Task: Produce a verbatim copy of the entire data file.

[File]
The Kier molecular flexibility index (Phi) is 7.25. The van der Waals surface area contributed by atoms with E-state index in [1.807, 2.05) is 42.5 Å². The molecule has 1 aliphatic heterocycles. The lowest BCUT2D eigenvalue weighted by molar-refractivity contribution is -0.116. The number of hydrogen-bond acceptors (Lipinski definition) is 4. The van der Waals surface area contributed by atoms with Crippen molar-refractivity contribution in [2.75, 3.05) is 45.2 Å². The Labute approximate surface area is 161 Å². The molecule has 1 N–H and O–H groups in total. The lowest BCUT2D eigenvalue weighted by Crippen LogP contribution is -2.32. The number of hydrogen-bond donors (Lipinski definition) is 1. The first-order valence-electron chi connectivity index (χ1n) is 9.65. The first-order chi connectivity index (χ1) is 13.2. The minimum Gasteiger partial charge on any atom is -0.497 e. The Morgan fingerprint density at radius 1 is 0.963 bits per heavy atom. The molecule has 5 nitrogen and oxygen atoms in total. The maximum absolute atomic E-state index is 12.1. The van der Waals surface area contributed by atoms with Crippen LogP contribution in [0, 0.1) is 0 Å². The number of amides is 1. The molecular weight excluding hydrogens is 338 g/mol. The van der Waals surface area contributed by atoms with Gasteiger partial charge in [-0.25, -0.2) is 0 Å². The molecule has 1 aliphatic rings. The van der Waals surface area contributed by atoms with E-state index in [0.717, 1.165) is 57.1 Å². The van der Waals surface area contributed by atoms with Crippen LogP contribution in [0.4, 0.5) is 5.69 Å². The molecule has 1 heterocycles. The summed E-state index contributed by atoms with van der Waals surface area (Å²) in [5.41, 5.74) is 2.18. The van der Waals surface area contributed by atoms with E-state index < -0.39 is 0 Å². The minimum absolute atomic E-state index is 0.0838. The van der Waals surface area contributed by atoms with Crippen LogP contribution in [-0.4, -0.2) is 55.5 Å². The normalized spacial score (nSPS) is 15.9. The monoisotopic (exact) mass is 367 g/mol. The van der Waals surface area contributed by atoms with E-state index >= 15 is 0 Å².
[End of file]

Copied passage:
The Kier molecular flexibility index (Phi) is 7.25. The van der Waals surface area contributed by atoms with E-state index in [1.807, 2.05) is 42.5 Å². The molecule has 1 aliphatic heterocycles. The lowest BCUT2D eigenvalue weighted by molar-refractivity contribution is -0.116. The number of hydrogen-bond acceptors (Lipinski definition) is 4. The van der Waals surface area contributed by atoms with Crippen molar-refractivity contribution in [2.75, 3.05) is 45.2 Å². The Labute approximate surface area is 161 Å². The molecule has 1 N–H and O–H groups in total. The lowest BCUT2D eigenvalue weighted by Crippen LogP contribution is -2.32. The number of hydrogen-bond donors (Lipinski definition) is 1. The first-order valence-electron chi connectivity index (χ1n) is 9.65. The first-order chi connectivity index (χ1) is 13.2. The minimum Gasteiger partial charge on any atom is -0.497 e. The Morgan fingerprint density at radius 1 is 0.963 bits per heavy atom. The molecule has 5 nitrogen and oxygen atoms in total. The maximum absolute atomic E-state index is 12.1. The van der Waals surface area contributed by atoms with Crippen LogP contribution in [0, 0.1) is 0 Å². The number of amides is 1. The molecular weight excluding hydrogens is 338 g/mol. The van der Waals surface area contributed by atoms with Gasteiger partial charge in [-0.25, -0.2) is 0 Å². The molecule has 1 aliphatic rings. The van der Waals surface area contributed by atoms with E-state index in [0.717, 1.165) is 57.1 Å². The van der Waals surface area contributed by atoms with Crippen LogP contribution in [0.4, 0.5) is 5.69 Å². The molecule has 1 heterocycles. The summed E-state index contributed by atoms with van der Waals surface area (Å²) in [5.41, 5.74) is 2.18. The van der Waals surface area contributed by atoms with E-state index < -0.39 is 0 Å². The minimum absolute atomic E-state index is 0.0838. The van der Waals surface area contributed by atoms with Crippen LogP contribution in [-0.4, -0.2) is 55.5 Å². The normalized spacial score (nSPS) is 15.9. The monoisotopic (exact) mass is 367 g/mol. The van der Waals surface area contributed by atoms with E-state index >= 15 is 0 Å².